Charles Bonnet Syndrome is a little understood condition that causes people who are losing their sight to have visual hallucinations. These hallucinations are only visual in nature, no sound,smell, or taste, but can vary from patterns to detailed and lifelike representations of animals, people, events or places, which can be static or moving. According to the NHS there are known to be approximately 100,000 diagnosed cases of Charles Bonnet syndrome in the UK, but there could be many more undiagnosed cases. Whilst it affects people who have lost most of all of the site in both eyes, The real mechanism behind it is not fully understood. However it is believed to be down to the brain trying to make sense of, and filling in the gaps in, The incomplete message being received by the visual cortex. The macular society believe that half of people with AMD will experience symptoms of Charles Bonnet syndrome at some point. These hallucinations are only related to sight loss and have no link to mental illness or any form of dementia in any way

So, whilst there are of course differences, horses and humans are both mammals, and mammalian eyes and brains do vary from species to species, there are also a great many similarities. What I am curious about is, given that Breeze has a condition which is not unlike a condition that humans get, could she also have another condition, which is often associated with the human variation of the condition she has? In other words. Can horses get Charles Bonnet syndrome? Is the reason that only Breeze was so frightened last night, because it was only Breeze Who could see what she was so scared of? I guess we will never know, but I’d love to hear the opinions of any vets, ophthalmologists, other experts who might stumble across this post in the future

Day 30 – a Trip Down Memory Lane

As today’s Blogtober Challenge prompt is another photographic one, I thought I would go off piste and tell you about the horses that I have owned over the years.

Jigsaw- when I first started having lessons I rode a little skewbald pony called Jacob. He was one of those steadfast classic riding school ponies, he was a difficult pony to instil a sense of urgency into, but he was completely unflustered by clumsy novice nervous children. I am absolutely sure it is because of this I have a little bit of a thing about coloured horses. So roll-on several years from when I first threw a leg over Jacobs back, and we meet my first horse, Jigsaw. Bought from a dealer in Honiton, Jigsaw was only the second horse I ever looked at, and he was totally unsuitable for me, but I had to have him! He was a heavyweight Cob, was only three, and although he was broken in, was greener than the lushestField! Whereas, I was 5ft3in , weighed 7stone wet through. Registered blind, and had only ever ridden riding school horses. . Jigsaw was skewbald though, and he looked like a bigger version of Jacob. It was not a match made in Heaven! In all honesty, there was absolutely nothing wrong with Jigsaw. He was just a young Cobb, and totally unsuitable as a first horse for a nervous novice rider. I sold him to the riding school where I learnt to ride, and kept him on livery. He was subsequently bought by a local family and went on to have an lilustrous pony club and hunting Korea.

Oliver Twist. After selling Jigsaw, only 4 months after buying him, I set out to find myself another steed. I wasn’t going to make any stupid mistakes this time, and set out to find something older, more experienced, and smaller. After trying and rejecting several likely candidates, I bought Oliver Twist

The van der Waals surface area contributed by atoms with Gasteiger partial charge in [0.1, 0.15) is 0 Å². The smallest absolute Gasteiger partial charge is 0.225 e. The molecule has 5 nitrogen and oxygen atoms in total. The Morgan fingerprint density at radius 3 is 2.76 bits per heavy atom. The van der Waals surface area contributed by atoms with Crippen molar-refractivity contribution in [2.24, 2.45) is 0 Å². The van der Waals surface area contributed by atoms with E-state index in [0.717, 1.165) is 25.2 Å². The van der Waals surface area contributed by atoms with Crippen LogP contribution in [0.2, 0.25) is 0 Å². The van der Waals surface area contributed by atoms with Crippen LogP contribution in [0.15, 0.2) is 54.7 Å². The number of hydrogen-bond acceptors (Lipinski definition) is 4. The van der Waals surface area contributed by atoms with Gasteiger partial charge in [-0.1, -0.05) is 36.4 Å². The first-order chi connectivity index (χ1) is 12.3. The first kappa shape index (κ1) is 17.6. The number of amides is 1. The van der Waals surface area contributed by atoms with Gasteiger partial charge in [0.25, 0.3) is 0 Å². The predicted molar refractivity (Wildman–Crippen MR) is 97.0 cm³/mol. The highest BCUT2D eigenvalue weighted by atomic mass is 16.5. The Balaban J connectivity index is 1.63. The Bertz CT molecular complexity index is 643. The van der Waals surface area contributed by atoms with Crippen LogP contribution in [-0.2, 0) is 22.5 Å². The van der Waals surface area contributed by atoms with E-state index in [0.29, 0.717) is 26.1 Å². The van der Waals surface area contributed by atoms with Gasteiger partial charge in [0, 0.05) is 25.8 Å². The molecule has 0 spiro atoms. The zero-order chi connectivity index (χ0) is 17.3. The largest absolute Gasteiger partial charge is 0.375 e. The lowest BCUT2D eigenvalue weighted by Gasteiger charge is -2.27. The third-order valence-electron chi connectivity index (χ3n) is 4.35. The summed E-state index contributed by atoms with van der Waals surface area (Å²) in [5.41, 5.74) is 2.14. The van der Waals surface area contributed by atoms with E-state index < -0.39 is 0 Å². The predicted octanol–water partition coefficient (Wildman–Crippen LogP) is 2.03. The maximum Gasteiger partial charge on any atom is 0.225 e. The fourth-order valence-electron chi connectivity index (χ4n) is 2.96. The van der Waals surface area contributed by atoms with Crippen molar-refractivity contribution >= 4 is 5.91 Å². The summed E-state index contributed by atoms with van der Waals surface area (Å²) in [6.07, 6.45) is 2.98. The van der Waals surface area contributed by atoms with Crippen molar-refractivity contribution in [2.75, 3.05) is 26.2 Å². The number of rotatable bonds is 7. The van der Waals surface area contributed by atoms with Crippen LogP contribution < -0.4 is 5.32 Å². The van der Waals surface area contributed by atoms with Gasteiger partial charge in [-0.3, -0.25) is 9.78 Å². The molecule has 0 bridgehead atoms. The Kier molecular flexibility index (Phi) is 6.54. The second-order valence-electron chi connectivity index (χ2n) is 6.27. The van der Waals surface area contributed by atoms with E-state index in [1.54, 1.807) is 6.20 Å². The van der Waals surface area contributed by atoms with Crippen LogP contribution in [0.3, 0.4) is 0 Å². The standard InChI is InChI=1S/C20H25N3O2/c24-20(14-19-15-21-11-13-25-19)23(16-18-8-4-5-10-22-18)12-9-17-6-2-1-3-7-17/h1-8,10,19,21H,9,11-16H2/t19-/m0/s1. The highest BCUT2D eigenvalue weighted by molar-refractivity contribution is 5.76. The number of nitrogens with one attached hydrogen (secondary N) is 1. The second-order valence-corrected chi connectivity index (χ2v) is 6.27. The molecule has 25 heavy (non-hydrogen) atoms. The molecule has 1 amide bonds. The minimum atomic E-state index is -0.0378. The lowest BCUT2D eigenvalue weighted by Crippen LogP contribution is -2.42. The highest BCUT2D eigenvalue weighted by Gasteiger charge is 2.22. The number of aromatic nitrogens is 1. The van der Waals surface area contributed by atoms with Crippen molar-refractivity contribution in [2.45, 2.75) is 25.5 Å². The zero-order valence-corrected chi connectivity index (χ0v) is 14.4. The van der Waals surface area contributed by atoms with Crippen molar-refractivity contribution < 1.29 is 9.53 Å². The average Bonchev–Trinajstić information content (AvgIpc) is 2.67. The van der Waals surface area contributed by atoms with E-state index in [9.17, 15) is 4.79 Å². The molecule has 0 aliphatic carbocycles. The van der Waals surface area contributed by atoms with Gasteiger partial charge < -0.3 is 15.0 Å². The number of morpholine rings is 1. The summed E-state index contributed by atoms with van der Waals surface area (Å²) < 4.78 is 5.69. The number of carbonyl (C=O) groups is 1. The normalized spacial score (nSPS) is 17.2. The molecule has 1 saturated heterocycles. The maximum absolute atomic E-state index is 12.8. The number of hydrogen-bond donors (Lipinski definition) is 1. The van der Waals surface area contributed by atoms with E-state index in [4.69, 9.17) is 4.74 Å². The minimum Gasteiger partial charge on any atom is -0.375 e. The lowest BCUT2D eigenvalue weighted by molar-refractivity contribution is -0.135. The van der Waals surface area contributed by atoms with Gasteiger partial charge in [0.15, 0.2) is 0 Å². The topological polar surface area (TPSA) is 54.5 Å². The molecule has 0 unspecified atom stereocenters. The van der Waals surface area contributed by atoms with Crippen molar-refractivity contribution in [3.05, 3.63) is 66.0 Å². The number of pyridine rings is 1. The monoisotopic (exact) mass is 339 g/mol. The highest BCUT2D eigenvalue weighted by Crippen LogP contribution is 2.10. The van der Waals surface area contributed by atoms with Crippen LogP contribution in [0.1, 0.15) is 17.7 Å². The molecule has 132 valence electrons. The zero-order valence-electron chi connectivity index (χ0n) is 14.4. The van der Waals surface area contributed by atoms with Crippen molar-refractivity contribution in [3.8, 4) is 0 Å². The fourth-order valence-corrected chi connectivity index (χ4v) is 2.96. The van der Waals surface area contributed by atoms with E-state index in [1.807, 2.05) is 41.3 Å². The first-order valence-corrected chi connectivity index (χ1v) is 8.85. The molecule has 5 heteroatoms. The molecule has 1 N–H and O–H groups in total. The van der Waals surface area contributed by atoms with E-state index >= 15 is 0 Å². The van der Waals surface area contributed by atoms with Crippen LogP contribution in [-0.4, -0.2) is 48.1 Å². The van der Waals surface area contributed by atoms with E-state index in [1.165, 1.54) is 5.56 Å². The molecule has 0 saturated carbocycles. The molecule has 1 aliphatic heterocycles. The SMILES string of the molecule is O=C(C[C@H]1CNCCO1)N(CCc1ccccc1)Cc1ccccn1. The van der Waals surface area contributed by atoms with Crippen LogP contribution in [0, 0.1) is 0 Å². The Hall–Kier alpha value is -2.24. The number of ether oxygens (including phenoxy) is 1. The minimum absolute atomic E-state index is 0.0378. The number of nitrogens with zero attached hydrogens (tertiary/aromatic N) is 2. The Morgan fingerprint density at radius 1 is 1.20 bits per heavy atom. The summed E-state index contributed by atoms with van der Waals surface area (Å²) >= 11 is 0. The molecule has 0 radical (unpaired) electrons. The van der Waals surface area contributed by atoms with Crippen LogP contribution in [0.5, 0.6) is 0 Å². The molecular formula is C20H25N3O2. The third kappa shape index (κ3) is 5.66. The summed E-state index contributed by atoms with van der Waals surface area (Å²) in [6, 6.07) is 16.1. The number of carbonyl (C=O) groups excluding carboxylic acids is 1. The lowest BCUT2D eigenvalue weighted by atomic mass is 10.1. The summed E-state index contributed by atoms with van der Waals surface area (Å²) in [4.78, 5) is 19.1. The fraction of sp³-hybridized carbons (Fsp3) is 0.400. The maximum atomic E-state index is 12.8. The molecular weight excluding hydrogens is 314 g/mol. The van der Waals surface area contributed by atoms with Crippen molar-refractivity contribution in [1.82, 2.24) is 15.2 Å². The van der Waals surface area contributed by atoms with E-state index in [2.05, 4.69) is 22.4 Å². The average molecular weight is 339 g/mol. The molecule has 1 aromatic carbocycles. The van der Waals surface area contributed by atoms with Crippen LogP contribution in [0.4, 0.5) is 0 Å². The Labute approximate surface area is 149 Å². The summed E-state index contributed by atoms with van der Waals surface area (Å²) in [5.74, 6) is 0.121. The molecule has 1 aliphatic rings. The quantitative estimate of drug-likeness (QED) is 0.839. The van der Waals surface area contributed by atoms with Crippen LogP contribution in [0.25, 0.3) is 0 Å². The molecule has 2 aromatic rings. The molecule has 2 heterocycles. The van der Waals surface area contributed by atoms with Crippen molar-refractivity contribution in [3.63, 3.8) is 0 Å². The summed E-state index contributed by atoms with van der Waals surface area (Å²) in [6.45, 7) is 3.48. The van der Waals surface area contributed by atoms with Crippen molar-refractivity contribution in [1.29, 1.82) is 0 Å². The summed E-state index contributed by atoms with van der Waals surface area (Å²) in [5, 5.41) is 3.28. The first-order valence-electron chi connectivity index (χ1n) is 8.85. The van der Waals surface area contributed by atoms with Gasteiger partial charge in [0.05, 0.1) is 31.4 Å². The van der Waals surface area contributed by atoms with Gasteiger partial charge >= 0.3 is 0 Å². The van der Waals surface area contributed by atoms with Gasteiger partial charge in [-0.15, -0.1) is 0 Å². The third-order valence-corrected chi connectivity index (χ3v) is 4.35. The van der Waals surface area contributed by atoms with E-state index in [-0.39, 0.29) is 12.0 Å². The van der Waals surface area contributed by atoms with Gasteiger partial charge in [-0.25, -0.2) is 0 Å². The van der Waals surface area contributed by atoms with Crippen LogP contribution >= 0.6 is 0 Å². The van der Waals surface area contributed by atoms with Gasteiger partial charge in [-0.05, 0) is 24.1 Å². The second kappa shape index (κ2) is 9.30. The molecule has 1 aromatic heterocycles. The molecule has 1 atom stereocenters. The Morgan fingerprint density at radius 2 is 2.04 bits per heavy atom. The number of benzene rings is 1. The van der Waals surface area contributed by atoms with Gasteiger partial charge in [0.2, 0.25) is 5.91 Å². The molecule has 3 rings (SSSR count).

From a man in Lanivet. I think it’s no exaggeration to say I was had! Oliver was not the Schoolmaster and ideal first pony he was advertised as. 14.2hh, bright chestnut, part bred Arab, I truly believe that he had been doped when I went to try him. Hindsight is a wonderful thing, but I watch him being ridden, and handled, and rode him myself, including over a bridge over the main A30, and the man he was selling him racing up behind me in a car and honking his horn.

. If you were riding in a school he was indeed a good teacher. He had obviously been very well schooled, both on the flat and jumping. However, by the time I got him at 12, something very bad must have happened to him. He had no truck with the human race whatsoever. He bit, he kicked, you couldn’t catch him in a stable, let alone a field! I took him away from the yard where I was keeping him, because he couldn’t set foot on open Moorland without bolting. Then I discovered that he was completely unreliable in traffic. I had one of the worstfalls that I have ever had when Oliver took off with me and started jumping bushes. It’s because of Oliver that I have a front tooth that is a ceramic implant. Frankly, by the time I gave up and put him up for sale, eight months after buying him, I was absolutely terrified of him.

Surprise. Beautiful little horse of my heart. Bought from a private home near Liskeard, I had no intention of buying Surprise. In fact, with my confidence crushed by my ,so far, disastrous horse buying experience, I didn’t know if I should try again. . I went to see her out of pure politeness . An acquaintance New her and thought she would be eminently suitable for me. 14:3hh, part bred Arab, chestnut mare, and only 3! In what way suitable? An unplanned, unexpected foal, by an Anglo-Arab stallion out of an Arab x Exnoor mare

. Surprise was the worst put together Horse you could meet, hi withered, ewe necked, swaybacked, slap sided, bum high, cow hocked, and lop eared. She was the kindest, gentlest, and bravest little horse. From the very first day I went to see her, kindness just oozed from her. She was a real people person, and the only horse I had ever met up till then who would actively cuddle you. I trusted her completely. We went for miles together over the moors and even had lessons with the marine instructors from the local barracks. I adored her. Sadly, I lost her to suspected black thorn poisoning when she was only 8.